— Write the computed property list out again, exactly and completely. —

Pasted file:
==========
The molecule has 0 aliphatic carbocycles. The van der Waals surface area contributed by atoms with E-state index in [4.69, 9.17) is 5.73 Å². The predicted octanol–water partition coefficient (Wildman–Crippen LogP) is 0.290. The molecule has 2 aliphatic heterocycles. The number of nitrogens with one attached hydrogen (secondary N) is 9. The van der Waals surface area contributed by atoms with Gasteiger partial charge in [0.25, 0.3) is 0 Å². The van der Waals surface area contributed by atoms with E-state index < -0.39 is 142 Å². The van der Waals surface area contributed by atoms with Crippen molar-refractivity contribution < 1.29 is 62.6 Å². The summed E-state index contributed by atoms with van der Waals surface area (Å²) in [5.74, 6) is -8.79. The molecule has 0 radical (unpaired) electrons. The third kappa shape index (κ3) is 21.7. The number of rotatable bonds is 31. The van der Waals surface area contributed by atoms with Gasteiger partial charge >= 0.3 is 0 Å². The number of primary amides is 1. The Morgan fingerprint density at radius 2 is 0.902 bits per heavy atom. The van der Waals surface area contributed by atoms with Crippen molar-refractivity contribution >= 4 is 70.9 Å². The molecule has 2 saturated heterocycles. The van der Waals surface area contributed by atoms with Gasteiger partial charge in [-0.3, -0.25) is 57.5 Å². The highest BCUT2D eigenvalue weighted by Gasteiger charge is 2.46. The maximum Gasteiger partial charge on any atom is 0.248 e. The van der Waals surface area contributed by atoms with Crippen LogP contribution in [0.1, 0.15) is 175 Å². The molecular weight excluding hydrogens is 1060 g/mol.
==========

The molecule has 0 aliphatic carbocycles. The van der Waals surface area contributed by atoms with E-state index in [4.69, 9.17) is 5.73 Å². The predicted octanol–water partition coefficient (Wildman–Crippen LogP) is 0.290. The molecule has 2 aliphatic heterocycles. The number of nitrogens with one attached hydrogen (secondary N) is 9. The van der Waals surface area contributed by atoms with Gasteiger partial charge in [0.25, 0.3) is 0 Å². The van der Waals surface area contributed by atoms with E-state index < -0.39 is 142 Å². The van der Waals surface area contributed by atoms with Crippen molar-refractivity contribution < 1.29 is 62.6 Å². The summed E-state index contributed by atoms with van der Waals surface area (Å²) in [5.74, 6) is -8.79. The molecule has 0 radical (unpaired) electrons. The third kappa shape index (κ3) is 21.7. The number of rotatable bonds is 31. The van der Waals surface area contributed by atoms with Gasteiger partial charge >= 0.3 is 0 Å². The number of primary amides is 1. The Morgan fingerprint density at radius 2 is 0.902 bits per heavy atom. The van der Waals surface area contributed by atoms with Crippen molar-refractivity contribution >= 4 is 70.9 Å². The molecule has 2 saturated heterocycles. The van der Waals surface area contributed by atoms with Gasteiger partial charge in [-0.3, -0.25) is 57.5 Å². The highest BCUT2D eigenvalue weighted by Gasteiger charge is 2.46. The maximum Gasteiger partial charge on any atom is 0.248 e. The van der Waals surface area contributed by atoms with Crippen LogP contribution in [0.1, 0.15) is 175 Å². The molecular weight excluding hydrogens is 1060 g/mol.